The above is a book review carried in last week’s New Scientist by Glynn Dwyer on the Pentagon and Nato’s take on the Global warming crisis. One of the five existential crises that joined together with peak oil, and the other crises make up the perfect storm threatening to overwhelm humanity.

    • r0b 9.1

      Hi Jenny

      Thanks for the link – some reading for tonight!

      the perfect storm threatening to overwhelm humanity

      That is my fear too. Combine that with the truth of Mickysavage’s very first comment in this thread, and the whole thing isn’t looking too cheerful. Why do we always have to learn things the hard way?

  10. Doug 10

    We must also realise that a lot of agricultural production is reliant on petroleum to displace physical labour. It may not be palatable to some but I see a resurgence of rural farm and farm service employment and the by extension rural communities (a reversal of the urban drift?)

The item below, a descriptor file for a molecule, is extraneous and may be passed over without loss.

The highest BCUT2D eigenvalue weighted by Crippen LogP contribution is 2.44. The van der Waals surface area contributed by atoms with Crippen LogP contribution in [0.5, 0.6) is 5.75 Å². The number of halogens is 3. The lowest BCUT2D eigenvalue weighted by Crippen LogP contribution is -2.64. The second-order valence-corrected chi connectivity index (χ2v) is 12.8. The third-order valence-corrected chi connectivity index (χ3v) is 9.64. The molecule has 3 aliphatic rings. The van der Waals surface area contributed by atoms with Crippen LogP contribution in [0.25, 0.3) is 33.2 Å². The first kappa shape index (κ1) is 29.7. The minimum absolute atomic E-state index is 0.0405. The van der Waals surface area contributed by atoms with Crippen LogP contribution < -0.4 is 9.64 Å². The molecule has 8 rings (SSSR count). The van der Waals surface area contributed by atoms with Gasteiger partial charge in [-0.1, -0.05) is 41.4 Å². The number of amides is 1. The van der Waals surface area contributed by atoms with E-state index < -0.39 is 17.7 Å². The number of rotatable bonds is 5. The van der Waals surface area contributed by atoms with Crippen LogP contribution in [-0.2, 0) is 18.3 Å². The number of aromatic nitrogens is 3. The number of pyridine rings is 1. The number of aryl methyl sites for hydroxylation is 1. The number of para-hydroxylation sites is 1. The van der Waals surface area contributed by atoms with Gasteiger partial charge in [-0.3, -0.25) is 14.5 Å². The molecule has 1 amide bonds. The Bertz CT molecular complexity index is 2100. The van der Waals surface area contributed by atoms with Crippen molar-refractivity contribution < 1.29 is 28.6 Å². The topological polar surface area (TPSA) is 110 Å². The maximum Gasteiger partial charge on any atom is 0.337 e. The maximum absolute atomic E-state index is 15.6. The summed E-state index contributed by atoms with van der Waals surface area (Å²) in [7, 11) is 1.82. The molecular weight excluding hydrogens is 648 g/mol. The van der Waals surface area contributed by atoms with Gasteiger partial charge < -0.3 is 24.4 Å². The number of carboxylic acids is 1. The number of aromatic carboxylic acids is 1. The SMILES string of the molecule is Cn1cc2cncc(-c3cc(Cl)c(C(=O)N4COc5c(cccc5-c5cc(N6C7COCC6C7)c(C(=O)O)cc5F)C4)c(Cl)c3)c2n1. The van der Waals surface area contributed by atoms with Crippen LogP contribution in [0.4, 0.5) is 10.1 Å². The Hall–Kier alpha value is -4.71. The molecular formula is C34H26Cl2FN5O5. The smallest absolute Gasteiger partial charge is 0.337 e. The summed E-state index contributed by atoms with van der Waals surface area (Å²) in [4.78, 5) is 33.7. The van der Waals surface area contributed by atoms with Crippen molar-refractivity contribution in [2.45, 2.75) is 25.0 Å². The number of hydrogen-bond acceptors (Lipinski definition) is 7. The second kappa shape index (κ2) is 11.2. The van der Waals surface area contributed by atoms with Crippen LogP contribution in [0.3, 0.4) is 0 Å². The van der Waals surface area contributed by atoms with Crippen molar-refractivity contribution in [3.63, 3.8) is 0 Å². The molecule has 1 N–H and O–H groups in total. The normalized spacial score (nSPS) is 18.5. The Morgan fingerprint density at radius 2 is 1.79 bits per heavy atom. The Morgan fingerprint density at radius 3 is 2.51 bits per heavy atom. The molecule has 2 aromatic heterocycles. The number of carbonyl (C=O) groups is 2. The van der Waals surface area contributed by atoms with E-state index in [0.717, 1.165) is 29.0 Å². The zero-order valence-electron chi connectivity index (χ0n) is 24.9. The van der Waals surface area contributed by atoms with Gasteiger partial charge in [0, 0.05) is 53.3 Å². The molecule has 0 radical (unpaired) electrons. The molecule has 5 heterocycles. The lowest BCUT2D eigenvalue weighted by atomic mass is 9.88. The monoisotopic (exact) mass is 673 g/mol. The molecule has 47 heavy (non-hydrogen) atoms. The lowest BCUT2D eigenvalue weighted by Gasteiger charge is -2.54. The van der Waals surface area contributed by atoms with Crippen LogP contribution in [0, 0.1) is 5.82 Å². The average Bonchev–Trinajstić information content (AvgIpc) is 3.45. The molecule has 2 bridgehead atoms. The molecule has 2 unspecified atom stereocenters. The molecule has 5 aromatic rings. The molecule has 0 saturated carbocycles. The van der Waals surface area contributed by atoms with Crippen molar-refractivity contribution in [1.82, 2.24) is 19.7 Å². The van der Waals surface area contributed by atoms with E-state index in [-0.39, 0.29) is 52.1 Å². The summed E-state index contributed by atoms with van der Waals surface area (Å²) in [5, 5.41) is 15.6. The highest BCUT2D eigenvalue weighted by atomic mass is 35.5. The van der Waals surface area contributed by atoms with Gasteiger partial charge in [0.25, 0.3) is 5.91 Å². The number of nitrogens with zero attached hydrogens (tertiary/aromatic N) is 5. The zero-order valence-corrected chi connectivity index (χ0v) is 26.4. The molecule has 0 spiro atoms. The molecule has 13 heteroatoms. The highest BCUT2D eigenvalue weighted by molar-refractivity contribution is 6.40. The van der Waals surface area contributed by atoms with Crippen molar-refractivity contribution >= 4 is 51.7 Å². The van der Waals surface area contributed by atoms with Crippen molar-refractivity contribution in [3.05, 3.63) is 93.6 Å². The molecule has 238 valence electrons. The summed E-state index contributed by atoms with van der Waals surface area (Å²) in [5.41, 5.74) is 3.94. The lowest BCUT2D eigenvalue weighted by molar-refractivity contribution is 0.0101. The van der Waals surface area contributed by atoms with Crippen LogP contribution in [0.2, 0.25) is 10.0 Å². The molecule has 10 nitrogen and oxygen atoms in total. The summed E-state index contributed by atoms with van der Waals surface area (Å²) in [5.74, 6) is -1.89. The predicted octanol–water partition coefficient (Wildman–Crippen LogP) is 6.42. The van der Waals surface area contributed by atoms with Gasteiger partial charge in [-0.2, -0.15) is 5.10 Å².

• Olmec 10.1

      I have been thinking about the same thing recently. When I tried to discuss it with my farmer neighbor they thought I was weired…. I reinforced this when I queried what poisons they were spraying on their weeds by the river….

  11. Sanctuary 11

    Our response is to let the minister for the trucking lobby build lots and lots of roads!

    New Zealand allways adopts a frozen possum in the headlights attitude to structural change like this. Under a Labour government, usually just enough is done in the teeth of bitter, hysterical and well funded coprorate opposition to turn catastrophe into mere disaster.

    Under National, the corporate lunatics are in charge of the asylum, and the country will be last seen riding the structural change H-Bomb out of the bomb bay with our business sector waving it’s cowboy hat and yelling “yeeeeeee-haaaaaaaa!!!! TAX CUTS FOR ALL!!!!!”